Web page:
Saturday, December 15, 2007


I wrote this many years ago for, I think, a project I've since forgotten. It wasn't accepted and has been lying cold in the confines of various hard drives ever since. In fact, I think it was the last time I tried to write a story for a particular theme. I rarely do that anymore. There's something very work-for-hire about that. Something undignified.

At any rate, here it is. It had a working title of "Editornomicon". I'll let it stand.

James Robert Smith

Perry placed her hands atop the manuscripts. Upon her desk, four pillars of envelopes: 8 1/2 inches by 11 inches on a side, twelve inches high. She edited APPALLING, The Magazine of Horror; and she had finished the latest issue and had to return these 200 stories: rejections. There were some authors she had counted upon to deliver the effect she always aimed for, but who had not made the cut, this time.

This issue had achieved the effect for which she was searching. Editing was an art form, but she'd never crossed the line that would satisfy. Critics praised her. But she, Perry Hagopian, had never been satisfied.

Now she'd done it: a wonderful, terrible achievement.

She had the combination of fiction for which she had always searched. To make room for the stories this time, she had eliminated her editorial and all advertising. That had meant the budget would be strained, but she had made the printer's bill. She had what she wanted: the perfect issue.

Perry had a story from Cain Warner, the contract in her desk. It had been one of the last things he had signed, for he'd died the day after it had been posted--alcoholism, they said. Perry heard the news before the contract arrived. He was one of her favorites, but she had held the contract to her and breathed a sigh. His novella was the core, the anchor.

There were three posthumous stories. One arrived from the author's mother, a letter informing Perry that the writer (a youngster named Cynthia Packard) had committed suicide the year before. Cynthia's mother had found the manuscript in an envelope addressed to APPALLING. I want you to see this story, her mother had written. I couldn't understand my daughter, but she wanted you to publish this. Perhaps you will like it. Indeed. A story of enormous anguish, and she was thrilled with it. This would put Packard's sad name on the genre map.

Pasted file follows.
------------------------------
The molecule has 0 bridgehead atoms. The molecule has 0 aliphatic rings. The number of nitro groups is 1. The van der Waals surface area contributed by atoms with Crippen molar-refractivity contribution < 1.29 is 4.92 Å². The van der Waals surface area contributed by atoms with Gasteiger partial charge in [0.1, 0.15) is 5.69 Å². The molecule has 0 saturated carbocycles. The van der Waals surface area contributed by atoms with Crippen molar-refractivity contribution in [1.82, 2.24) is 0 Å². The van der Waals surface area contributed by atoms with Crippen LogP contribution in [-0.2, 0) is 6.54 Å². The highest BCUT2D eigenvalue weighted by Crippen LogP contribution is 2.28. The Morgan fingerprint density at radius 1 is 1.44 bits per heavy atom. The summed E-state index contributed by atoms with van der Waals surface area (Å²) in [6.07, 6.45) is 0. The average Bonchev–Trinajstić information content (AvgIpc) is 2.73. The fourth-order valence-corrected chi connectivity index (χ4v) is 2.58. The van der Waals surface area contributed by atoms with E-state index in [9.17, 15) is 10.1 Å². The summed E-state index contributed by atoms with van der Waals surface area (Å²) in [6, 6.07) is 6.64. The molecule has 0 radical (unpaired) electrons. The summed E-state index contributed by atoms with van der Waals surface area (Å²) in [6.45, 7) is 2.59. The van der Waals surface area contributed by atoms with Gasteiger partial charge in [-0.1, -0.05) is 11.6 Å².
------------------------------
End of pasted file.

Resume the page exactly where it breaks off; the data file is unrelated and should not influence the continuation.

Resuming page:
She had a story by the late Manuel Manfred. He’d signed it in his funny way—two stick figure men. His agent had contacted her saying that he had located an unpublished story from Manfred and that he thought her magazine would be the place for it. It was.

The remaining were by three regulars. She knew them all. William took his pain and squeezed it through his pen: a dyslexic, he couldn't use a keyboard. With effort, he wrote his stories a letter at a time, in block print, checking each word. His manuscripts broke all rules, but his first cover letter had touched her so that she had read the story. All of his stories had been wonderful, and this one was the best, recounting his constant struggle living in a body that just would...not...cooperate.

Conrad lived nearby. He was a sad man, engaged in a painful relationship with an abusive lover. Once, she had seen him with his eye blackened and his lip swollen. A man such as Conrad could have his pick of lovers, and she couldn't understand why he would put up with the one he had. But it must have made his fiction powerful. Her pulse raced every time she read one of his stories. Poor Conrad.

Finally, Terrance. He wrote television--such a waste. But who could refuse that money? Perry had met him two years before. The writer of popular shows, she was surprised when he had approached her. "I have some stories," he said. "They aren't appropriate for many markets, and I was wondering if I could send them to you." How wasted he was on television. "I hardly have time for my own writing", he'd said.

The stories filled the magazine. All expressed operatic pain. She had saved herself the back cover: "At last", it read, followed by her autograph. She had paid the printers, the magazines were on their ways to distributors and shops and subscribers. On her lap was a copy, the cover glistening, reflecting a light she could only think of as evil. An illustration of a face not quite human bearing an expression only too recognizable. Created in goache by Leslie Dawkins, the favorite of all her contributing graphic artists. You'd never know he'd lost an eye in an automobile accident and that he was losing sight in the remaining eye. His career certainly wasn't going to last much longer.

Outside, Perry's husband was banging on the bolted door. Solid oak with extended deadbolts, it would take him a long time to break in. He had noticed his gun missing. She didn't want to go out that way, but realizing she'd finally done it, achieved what she had scarcely thought possible--well, it was time. To jigsaw such a work of consuming depression: this was her masterpiece. And the final act was to tag it all with her own death. How could anyone read those works and refuse what they demanded?

The struggle was over. Still, she was curious how many deaths would be spawned by the readings. The poor miserables, once they realized, would have no choice.

Perry examined the chamber. Time to finish editing.



Wayne Allen Sallee said...

Loved it from the title. In my fiction, I always use the made up name TALES TO CONFOUND. People actually think there is such a magazine.

HemlockMan said...

There should be a TALES TO CONFOUND. Sounds like something Atlas Comics would have published in the 1950s.